Consistently testing and tracking the blood sugar levels that you and your doctor have agreed on can tell you how well your type 2 diabetes plan is working. Your doctor will work with you to determine the target levels that are best suited for you. What Do My Blood Sugars Tell Me? Checking your blood sugar levels is important, but keeping track of them in a written logbook or software will help you spot trends of blood sugar levels that are too high or too low. If you see a trend like this, be sure to discuss it with your doctor. Keep in mind that if you have recently started a new type 2 diabetes therapy, it may take some time to see the results. Be sure to discuss with your doctor how long it should take before you see an improvement in your blood sugar levels. If your doctor recommends blood sugar guidelines for you, he or she may ask you to check your blood sugar levels every day. Self-monitoring measures blood sugar levels at the time of the test, so its important that your doctor also tests your A1C to see how well your blood sugar is being managed over time The A1C test measures your average blood sugar level over the previous 2 to 3 months, and results are given as a percentage, called your A1C level. The higher your A1C level, the more sugar you have in your blood Whether youre making changes to your treatment or wondering about what might come next, were here to listen. Learn more Continue reading > >
How Is Blood Sugar Measured
In the United States, blood sugar is measured in milligrams per deciliter . This is abbreviated as mg/dl.
In Europe and Canada, blood sugar is measured a little differently, by millimole per liter, which is abbreviated mmol. However its measured, blood sugar is the concentration of sugar or glucose in the bloodstream.
If you multiply the Canadian or European mmol, by the number 18, you can calculate milligrams per deciliter.
In other words, if a person in Canada reports their blood sugar as an 8, multiply 8 times 18 to give you the number 144 . Using this calculation, this persons blood sugar = 144 mg/dl, .
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Why Your Blood Sugar Level May Be Low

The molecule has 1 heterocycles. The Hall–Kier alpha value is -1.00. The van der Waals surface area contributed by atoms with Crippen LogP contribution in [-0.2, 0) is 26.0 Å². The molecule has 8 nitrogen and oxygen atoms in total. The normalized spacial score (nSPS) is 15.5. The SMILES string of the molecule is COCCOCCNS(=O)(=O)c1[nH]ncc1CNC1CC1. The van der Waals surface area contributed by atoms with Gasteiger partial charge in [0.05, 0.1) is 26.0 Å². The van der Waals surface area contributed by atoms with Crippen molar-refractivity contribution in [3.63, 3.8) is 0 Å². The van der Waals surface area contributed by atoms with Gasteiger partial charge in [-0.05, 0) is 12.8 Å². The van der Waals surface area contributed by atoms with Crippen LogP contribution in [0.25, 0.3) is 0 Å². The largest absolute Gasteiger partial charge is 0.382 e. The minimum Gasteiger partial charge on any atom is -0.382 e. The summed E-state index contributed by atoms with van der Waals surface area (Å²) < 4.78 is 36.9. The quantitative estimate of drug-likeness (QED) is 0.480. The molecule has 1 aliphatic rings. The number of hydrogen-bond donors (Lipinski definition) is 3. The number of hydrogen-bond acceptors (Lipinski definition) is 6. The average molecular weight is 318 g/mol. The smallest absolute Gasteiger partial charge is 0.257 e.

If blood sugar drops below 70 mg/dL, it is below normal levels. This can be caused by a variety of factors, such as:
- Not eating enough or missing a meal or snack
- Reducing the amount of carbohydrates you normally eat
- Alcohol consumption especially if youre drinking on an empty stomach
- Taking too much insulin or oral diabetes medication based on carbohydrates or activity levels
- Increased physical activity
- Side effects from medications
If you have diabetes, keep your blood glucose meter and sources of fast-acting glucose close by in case your blood sugar drops. This is especially important for people with hypoglycemia unawareness, which is a condition that causes symptoms of low blood sugar to go unnoticed.
Eating balanced meals and snacks at regular times throughout the day is a big part of maintaining normal blood glucose levels. Check out our article on meal planning for diabetes to better understand the three macronutrients where calories come from and which have the biggest effect on blood sugar.
Everyone will respond differently to certain factors, which is why its important to have individualized target glucose levels. To help you reach your target blood glucose goals, work with your healthcare provider to discuss modifications to your diet, physical activity, or medications, and alert them of other factors like a recent illness or stressful event.
How Do You Manage Blood Sugar
It’s not easy to manage your blood sugar, but it’s important to do so if you have diabetes. There are many things you can do to keep your blood sugar levels in the healthy range.
The first step is to understand what causes your blood sugar levels to go up and down. This will help you make choices that keep your blood sugar levels within your target range.
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What Is Continuous Glucose Monitoring
Continuous glucose monitoring is another way to check your glucose levels. Most CGM systems use a tiny sensor that you insert under your skin. The sensor measures glucose levels in the fluids between your bodys cells every few minutes and can show changes in your glucose level throughout the day and night. If the CGM system shows that your glucose is too high or too low, you should check your glucose with a blood glucose meter before making any changes to your eating plan, physical activity, or medicines. A CGM system is especially useful for people who use insulin and have problems with low blood glucose.
High Blood Sugar Levels
If you have diabetes, you can find out if your blood sugar level is high by having a blood sugar test.
You may have regular tests by your care team or GP surgery, or you may have tests you can do at home.
|Type of test
|Test done by a health professional to check your blood sugar level over the last 2 or 3 months
|48 mmol/mol or over
|Test done by a health professional after not eating for a few hours
|Over 7 mmol/L
|Home test done after waking up or before eating
|Over 7 mmol/L
|Home test done at any other time
|Over 11 mmol/L
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Urgent Advice: Call Your Care Team Immediately Or Get Help From Nhs 111 If:
You think you have high blood sugar and:
- you’re feeling sick, being sick or have stomach pain
- you’re breathing more quickly than usual or your heart is beating faster than usual
- you feel drowsy or are struggling to stay awake
- your breath has a fruity smell
- you feel confused or have difficulty concentrating
- you have a high level of ketones in your blood or pee
These could be signs you’re becoming seriously unwell.
You can call 111 or get help from 111 online.
Page last reviewed: 26 May 2022 Next review due: 26 May 2025